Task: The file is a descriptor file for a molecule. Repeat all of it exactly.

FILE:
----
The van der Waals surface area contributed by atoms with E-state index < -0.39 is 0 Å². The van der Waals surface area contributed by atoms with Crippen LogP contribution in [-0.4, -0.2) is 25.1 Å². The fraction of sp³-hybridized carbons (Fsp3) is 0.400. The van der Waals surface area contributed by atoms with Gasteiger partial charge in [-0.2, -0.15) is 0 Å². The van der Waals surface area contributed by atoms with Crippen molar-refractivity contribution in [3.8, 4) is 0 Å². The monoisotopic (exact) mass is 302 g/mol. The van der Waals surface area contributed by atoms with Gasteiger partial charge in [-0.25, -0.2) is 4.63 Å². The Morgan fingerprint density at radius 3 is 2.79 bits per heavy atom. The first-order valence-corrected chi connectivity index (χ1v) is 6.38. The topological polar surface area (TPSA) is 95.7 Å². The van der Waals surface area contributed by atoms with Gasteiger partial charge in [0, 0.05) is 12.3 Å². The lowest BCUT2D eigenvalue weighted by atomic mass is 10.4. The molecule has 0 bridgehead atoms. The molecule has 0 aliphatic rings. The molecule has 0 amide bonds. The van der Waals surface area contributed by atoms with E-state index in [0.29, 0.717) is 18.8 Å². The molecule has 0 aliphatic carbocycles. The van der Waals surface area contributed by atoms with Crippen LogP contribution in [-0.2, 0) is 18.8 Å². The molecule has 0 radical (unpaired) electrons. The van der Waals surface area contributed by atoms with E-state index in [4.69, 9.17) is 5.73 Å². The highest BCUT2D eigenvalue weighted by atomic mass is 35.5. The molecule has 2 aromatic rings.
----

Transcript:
The van der Waals surface area contributed by atoms with E-state index < -0.39 is 0 Å². The van der Waals surface area contributed by atoms with Crippen LogP contribution in [-0.4, -0.2) is 25.1 Å². The fraction of sp³-hybridized carbons (Fsp3) is 0.400. The van der Waals surface area contributed by atoms with Gasteiger partial charge in [-0.2, -0.15) is 0 Å². The van der Waals surface area contributed by atoms with Crippen molar-refractivity contribution in [3.8, 4) is 0 Å². The monoisotopic (exact) mass is 302 g/mol. The van der Waals surface area contributed by atoms with Gasteiger partial charge in [-0.25, -0.2) is 4.63 Å². The Morgan fingerprint density at radius 3 is 2.79 bits per heavy atom. The first-order valence-corrected chi connectivity index (χ1v) is 6.38. The topological polar surface area (TPSA) is 95.7 Å². The van der Waals surface area contributed by atoms with Gasteiger partial charge in [0, 0.05) is 12.3 Å². The lowest BCUT2D eigenvalue weighted by atomic mass is 10.4. The molecule has 0 bridgehead atoms. The molecule has 0 aliphatic rings. The molecule has 0 amide bonds. The van der Waals surface area contributed by atoms with E-state index in [0.29, 0.717) is 18.8 Å². The molecule has 0 aliphatic carbocycles. The van der Waals surface area contributed by atoms with Crippen LogP contribution in [-0.2, 0) is 18.8 Å². The molecule has 0 radical (unpaired) electrons. The van der Waals surface area contributed by atoms with E-state index in [4.69, 9.17) is 5.73 Å². The highest BCUT2D eigenvalue weighted by atomic mass is 35.5. The molecule has 2 aromatic rings.